Travel trailers and mobile homes are to be inspected once a month for the occupant's safety and convenience: if a travel trailer or mobile home requires maintenance beyond basic upkeep, residents are told to call the appropriate travel trailer maintenance hotline for their parish or county. In Houston, 1200 of the 4600 trailers initially issued after Hurricane Rita required serious repairs by late 2006.
FEMA trailers are intended to provide temporary housing for homeowners after a disaster, until they can repair or rebuild their homes. Hurricanes, tornadoes, floods and other natural disasters can cause extensive damage to residential neighborhoods, as occurred in 2005 because of Hurricane Katrina.
Damaged areas may take substantial periods of time to repair. Residents may be unable to return home for long periods of time while local government officials attempt to restore basic infrastructure for water and electricity. Flood damage to existing homes and apartments may require the complete removal and replacement of carpeting, flooring, insulation, and sheetrock. Flood damage beyond a few inches may also destroy furniture, appliances, and other personal belongings. Buildings that have sustained significant water damage, including apartment complexes, often require extensive rebuilding and a mold-removal process known as "mold remediation" before they can be rendered safe enough for habitation. Roofs may also need to be replaced or repaired.
Widespread damage in an area may cause extreme housing shortages. The extent of the rebuilding effort in such an area may cause a shortage of building contractors and materials throughout the region. This further delays the construction of new housing, and increases a need for existing apartments or motels to house incoming construction and service workers. Leasing rates for apartments may become prohibitively high for those who have lost their homes, particularly working class storm victims. FEMA trailers, which are offered rent-free, may be the only form of habitable dwellings available to those within a disaster area. In 2005, "the devastation of housing in New Orleans and surrounding communities was so widespread that large numbers of the displaced had few options but to take up residence in FEMA parks" following extreme flood damage. FEMA trailer occupants reported that they preferred the trailers to living in cars, tents, partially gutted homes, and the crowded homes of relatives.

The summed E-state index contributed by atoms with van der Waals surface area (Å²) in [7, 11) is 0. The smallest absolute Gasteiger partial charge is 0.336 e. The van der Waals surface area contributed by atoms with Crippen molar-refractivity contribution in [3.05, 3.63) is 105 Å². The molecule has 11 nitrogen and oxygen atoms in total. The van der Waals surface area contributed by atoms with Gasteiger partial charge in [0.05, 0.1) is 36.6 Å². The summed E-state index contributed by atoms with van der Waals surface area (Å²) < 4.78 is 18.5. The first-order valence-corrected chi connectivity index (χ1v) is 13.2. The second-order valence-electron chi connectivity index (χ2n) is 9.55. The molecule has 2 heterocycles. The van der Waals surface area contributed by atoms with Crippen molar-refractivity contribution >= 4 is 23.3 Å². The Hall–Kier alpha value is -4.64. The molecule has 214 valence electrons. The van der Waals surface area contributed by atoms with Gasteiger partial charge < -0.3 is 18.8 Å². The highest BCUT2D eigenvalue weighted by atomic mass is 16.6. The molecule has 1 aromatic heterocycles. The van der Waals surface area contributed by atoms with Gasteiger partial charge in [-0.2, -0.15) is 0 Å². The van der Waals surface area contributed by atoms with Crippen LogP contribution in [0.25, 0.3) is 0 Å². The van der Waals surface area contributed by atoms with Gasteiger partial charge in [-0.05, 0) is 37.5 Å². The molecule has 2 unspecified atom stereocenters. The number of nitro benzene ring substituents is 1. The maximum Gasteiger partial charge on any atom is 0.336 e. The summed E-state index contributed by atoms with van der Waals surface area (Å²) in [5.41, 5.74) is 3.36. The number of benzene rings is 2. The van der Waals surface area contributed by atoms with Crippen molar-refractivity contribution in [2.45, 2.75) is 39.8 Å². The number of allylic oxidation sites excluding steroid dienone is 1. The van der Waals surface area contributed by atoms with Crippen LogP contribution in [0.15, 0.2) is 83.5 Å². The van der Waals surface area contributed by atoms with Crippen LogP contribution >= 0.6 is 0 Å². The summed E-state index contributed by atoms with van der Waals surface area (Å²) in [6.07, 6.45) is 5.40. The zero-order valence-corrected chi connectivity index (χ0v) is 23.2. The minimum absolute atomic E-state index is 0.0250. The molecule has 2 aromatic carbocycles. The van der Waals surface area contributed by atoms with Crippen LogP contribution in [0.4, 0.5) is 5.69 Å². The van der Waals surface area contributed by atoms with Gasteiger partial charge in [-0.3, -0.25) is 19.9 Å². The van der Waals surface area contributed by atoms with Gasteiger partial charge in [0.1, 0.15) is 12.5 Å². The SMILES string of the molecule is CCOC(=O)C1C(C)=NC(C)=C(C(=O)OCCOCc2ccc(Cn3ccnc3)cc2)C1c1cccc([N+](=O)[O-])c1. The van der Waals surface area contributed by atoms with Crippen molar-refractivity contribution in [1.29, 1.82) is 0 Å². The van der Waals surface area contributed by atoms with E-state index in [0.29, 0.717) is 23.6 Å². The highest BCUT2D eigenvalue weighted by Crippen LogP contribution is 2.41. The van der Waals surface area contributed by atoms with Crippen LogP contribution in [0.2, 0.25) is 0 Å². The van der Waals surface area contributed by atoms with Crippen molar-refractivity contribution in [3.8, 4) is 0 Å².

FEMA policy generally allows residents to live in a FEMA trailer for a period of 18 months, beginning at the time at which they receive access to the trailer. However, this period has sometimes been extended when availability of housing continued to be a serious problem for a longer time. In the case of Hurricane Katrina in August 2005, deadlines were extended to allow people to live in trailers for up to 45 months.
People within a disaster area are eligible to apply for various forms of "Housing assistance" from the Federal Emergency Management Agency (FEMA). These may include: (1) reimbursement for short term hotel expenses (2) money or vouchers towards rental of a place to live for up to 18 months while your home is being repaired (3) money to make repairs to your home (4) money to purchase a new home if your home cannot be repaired (5) a temporary "FEMA-owned manufactured housing unit" as a last resort if no other housing options are available.
To obtain disaster manufactured housing, someone must complete a FEMA application, after which they will be interviewed by a FEMA adjuster, who is similar to an insurance claims adjuster. The adjuster will determine if the damage to the home warrants temporary housing until the home is repaired. After approval, the applicant is placed on a waiting list.
FEMA requires that a property must have running water and power BEFORE a trailer can be installed. Utilities must be available at the site: FEMA will not install trailers in neighborhoods that have no access to running water or electricity.
FEMA subcontracts the installation of FEMA trailers to numerous private contractors. First, a subcontractor installs the trailer itself. After this, other contractors install the access stairs or ramps, furniture, home appliances, and water. Next, the power company must be contacted to install a power line and power meter for the trailer. Finally, a FEMA inspector will inspect the trailer for safety compliance. Only after this lengthy process, will the occupant receive the keys for their trailer.
Many FEMA trailers are installed on the private property of homeowners, usually on lawns and sometimes in driveways next to the house. However, there are also numerous FEMA operated trailer parks where many storm victims have been living.
The trailer parks operated by FEMA range from small lots, consisting of a dozen trailers in the parking lots of office buildings and supermarkets, to several massive parks occupying large plots of land with hundreds of trailers. In some cases larger parks are surrounded by a chain-link fence and brightly lit. FEMA has also provided police security and controlled access to the larger parks. FEMA trailer parks have developed into small communities, with both the benefits and problems that are involved.
|"Episode 202: Where Have All the FEMA Trailers Gone? Tracing Toxicity from Bust to Boom", Distillations, September 2, 2015, Chemical Heritage Foundation|